It was made clear at the outset that the members of the subcommittee had no preconceived ideas or final conclusions concerning the effects of movies on children. Above all, we did not wish to create the impression that we had censorship of the movie industry in mind. The subcommittee has continually denounced censorship in all forms. We have adhered to the concept of regulation by the industry itself, and the industry generally does a fine job in regulating itself. As a result of the interim report on crime comics, the comic-book industry developed a code and appointed an administrator to insure that good comic books were produced. At the Los Angeles hearings, the subcommittee once again reiterated its denunciation of censorship.
It is honestly believed that the majority of the people in the filmmaking business, the great majority, are sincere in their efforts to make good products. The subcommittee appreciates the fact that they are presented with the problem of making products that attract audiences because they are in business--the free-enterprise businessto make money. They cannot develop programs that will be altogether educational. They must produce movies that will appeal to the public.
The motion picture industry would readily agree that no harmful movies should be seen by American youngsters. The cooperation afforded the subcommittee by the industry in the development of these hearings attests to this fact. Mr. Eric Johnston and his office greatly ilssisted both the subcommittee staff and the chairman in this study. They cooperated wholeheartedly throughout the several months of the investigation and are to be congratulated for their frankness in discussing their faults as well as their many fine achievements.
When the subcommittee's investigation was first announced some industry representatives expressed concern about the aims and
purposes of the investigation. As the study progressed, however, their attitude changed. By the time the hearings were prepared for presentation it was apparent that between us, i. e., the industry and the subcommittee, the trade could be examined and conclusions could be deduced that would be both beneficial to the industry and to the subcommittee's investigation of the mass media.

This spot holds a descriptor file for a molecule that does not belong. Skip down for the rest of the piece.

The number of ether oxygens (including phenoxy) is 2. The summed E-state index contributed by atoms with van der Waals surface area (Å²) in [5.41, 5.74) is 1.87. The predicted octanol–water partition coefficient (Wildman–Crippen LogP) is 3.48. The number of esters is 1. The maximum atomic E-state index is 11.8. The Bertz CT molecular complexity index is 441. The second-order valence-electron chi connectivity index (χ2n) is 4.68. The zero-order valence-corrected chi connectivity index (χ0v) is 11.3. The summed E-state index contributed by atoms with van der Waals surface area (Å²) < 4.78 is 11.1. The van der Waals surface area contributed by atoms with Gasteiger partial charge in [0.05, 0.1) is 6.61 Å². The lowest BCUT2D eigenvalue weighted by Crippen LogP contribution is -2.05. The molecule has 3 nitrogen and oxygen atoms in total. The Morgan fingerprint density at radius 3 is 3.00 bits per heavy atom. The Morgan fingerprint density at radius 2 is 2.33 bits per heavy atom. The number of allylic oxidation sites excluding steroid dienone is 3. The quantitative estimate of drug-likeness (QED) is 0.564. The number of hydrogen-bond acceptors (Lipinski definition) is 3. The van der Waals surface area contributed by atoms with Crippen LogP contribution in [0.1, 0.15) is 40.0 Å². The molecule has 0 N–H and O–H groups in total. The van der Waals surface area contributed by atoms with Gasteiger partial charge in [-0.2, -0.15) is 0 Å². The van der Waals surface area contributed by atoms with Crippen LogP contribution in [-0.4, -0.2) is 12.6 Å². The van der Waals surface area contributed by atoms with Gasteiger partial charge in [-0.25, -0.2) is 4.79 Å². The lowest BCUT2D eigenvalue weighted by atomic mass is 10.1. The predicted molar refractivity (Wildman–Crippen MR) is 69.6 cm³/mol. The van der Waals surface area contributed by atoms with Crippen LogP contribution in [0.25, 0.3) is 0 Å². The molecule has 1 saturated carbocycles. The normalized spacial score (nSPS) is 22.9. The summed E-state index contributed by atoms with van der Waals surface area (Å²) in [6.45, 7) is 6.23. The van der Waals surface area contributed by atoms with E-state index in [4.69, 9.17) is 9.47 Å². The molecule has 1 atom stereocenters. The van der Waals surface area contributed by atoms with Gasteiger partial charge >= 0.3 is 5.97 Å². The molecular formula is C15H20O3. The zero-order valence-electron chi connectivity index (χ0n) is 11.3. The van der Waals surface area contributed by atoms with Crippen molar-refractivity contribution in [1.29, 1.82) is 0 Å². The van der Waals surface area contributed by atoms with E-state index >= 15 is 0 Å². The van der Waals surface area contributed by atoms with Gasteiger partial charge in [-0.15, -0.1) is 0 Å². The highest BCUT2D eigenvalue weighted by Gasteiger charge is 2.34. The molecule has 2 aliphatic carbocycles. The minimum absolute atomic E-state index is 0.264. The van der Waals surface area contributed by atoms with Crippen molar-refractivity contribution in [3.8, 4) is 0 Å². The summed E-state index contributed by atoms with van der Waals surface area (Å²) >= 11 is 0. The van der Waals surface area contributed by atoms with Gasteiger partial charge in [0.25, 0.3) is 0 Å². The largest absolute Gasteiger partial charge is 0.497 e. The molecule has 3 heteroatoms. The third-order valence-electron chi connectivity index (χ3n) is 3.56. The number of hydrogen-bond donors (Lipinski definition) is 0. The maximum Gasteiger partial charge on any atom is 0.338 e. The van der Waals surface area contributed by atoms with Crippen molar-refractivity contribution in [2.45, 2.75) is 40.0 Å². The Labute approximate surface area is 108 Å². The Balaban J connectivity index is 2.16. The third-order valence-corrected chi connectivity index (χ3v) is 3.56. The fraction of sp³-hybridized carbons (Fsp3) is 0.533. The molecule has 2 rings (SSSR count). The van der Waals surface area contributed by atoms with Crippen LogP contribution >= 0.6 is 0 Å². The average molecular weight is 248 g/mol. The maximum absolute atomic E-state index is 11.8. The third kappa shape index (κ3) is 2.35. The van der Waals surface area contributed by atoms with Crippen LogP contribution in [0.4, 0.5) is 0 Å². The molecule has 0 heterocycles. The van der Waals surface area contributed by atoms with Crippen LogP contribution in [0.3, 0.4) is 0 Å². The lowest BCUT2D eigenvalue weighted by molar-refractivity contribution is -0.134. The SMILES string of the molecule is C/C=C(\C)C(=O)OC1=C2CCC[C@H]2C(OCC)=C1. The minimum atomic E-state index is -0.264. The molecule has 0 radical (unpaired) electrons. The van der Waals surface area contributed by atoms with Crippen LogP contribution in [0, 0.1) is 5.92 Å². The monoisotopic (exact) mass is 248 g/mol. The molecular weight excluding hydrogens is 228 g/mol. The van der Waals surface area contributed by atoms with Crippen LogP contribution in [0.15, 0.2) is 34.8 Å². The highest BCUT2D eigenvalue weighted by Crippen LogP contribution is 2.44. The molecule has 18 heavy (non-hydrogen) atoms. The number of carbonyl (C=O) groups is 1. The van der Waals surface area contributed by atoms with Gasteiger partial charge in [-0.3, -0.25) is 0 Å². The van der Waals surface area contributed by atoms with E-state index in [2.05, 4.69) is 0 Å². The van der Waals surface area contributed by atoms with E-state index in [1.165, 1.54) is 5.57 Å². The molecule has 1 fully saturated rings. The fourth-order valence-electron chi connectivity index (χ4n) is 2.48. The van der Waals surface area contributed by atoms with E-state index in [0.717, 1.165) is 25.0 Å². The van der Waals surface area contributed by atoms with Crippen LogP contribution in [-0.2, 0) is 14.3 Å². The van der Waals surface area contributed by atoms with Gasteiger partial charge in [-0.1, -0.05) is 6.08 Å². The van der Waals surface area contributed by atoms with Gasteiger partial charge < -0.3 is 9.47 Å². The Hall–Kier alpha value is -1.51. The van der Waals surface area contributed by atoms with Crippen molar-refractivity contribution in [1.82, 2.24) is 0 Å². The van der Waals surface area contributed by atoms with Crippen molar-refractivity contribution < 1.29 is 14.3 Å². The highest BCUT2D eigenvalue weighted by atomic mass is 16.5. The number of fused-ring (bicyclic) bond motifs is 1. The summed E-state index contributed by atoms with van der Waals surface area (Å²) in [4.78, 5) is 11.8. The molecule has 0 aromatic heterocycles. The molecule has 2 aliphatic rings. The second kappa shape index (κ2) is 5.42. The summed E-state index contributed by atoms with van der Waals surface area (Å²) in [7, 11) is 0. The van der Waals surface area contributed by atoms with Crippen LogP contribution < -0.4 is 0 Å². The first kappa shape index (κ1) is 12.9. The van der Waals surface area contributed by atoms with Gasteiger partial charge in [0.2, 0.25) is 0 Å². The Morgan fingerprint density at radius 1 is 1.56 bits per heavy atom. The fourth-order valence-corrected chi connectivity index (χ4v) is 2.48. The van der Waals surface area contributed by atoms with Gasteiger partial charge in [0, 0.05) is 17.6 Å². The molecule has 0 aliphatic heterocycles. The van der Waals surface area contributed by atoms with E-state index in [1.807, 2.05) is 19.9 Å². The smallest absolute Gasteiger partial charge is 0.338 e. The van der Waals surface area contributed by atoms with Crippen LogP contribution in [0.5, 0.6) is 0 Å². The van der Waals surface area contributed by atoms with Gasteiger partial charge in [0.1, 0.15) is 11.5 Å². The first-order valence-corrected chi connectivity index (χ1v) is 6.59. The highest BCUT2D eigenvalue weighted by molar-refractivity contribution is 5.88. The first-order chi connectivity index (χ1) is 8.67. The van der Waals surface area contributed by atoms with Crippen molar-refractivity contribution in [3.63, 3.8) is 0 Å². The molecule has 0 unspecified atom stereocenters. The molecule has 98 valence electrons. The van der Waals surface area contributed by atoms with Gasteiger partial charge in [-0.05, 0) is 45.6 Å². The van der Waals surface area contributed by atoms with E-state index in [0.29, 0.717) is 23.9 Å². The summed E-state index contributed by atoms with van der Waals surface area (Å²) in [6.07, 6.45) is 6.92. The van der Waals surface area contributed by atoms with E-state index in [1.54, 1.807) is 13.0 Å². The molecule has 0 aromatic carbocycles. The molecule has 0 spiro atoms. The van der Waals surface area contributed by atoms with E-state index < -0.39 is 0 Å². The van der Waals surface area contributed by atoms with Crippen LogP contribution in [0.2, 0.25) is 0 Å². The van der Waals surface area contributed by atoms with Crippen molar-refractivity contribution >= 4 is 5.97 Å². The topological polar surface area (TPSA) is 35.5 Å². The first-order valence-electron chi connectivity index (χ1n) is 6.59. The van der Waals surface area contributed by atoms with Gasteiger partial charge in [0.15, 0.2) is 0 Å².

LETTERS EXPRESS CONCERN OVER EXCESSIVE VIOLENCE IN MOTION PICTURES
In the last 22 months an increasing amount of correspondence has been received from intelligent people throughout the country. These people were concerned about an increase in what was felt to be unnecessary movie violence. They complained constantly of excessive brutality, sadism, and illicit sexual behavior in motion pictures. Many of these letters link the increase in brutal juvenile crimes with this increase in brutality and violence in movies.
The subcommittee realizes that to say bad movies create additional delinquency is not in keeping with present-day social-psychological thinking. You cannot say a child will see a movie and then commit om act of delinquency. But the subcommittee does believe that with the prevailing world conditions, with the uncertainty of the draft, with the lurking thought of atomic destruction; with all of these as background, an atmosphere of violence is being assumed and conveyed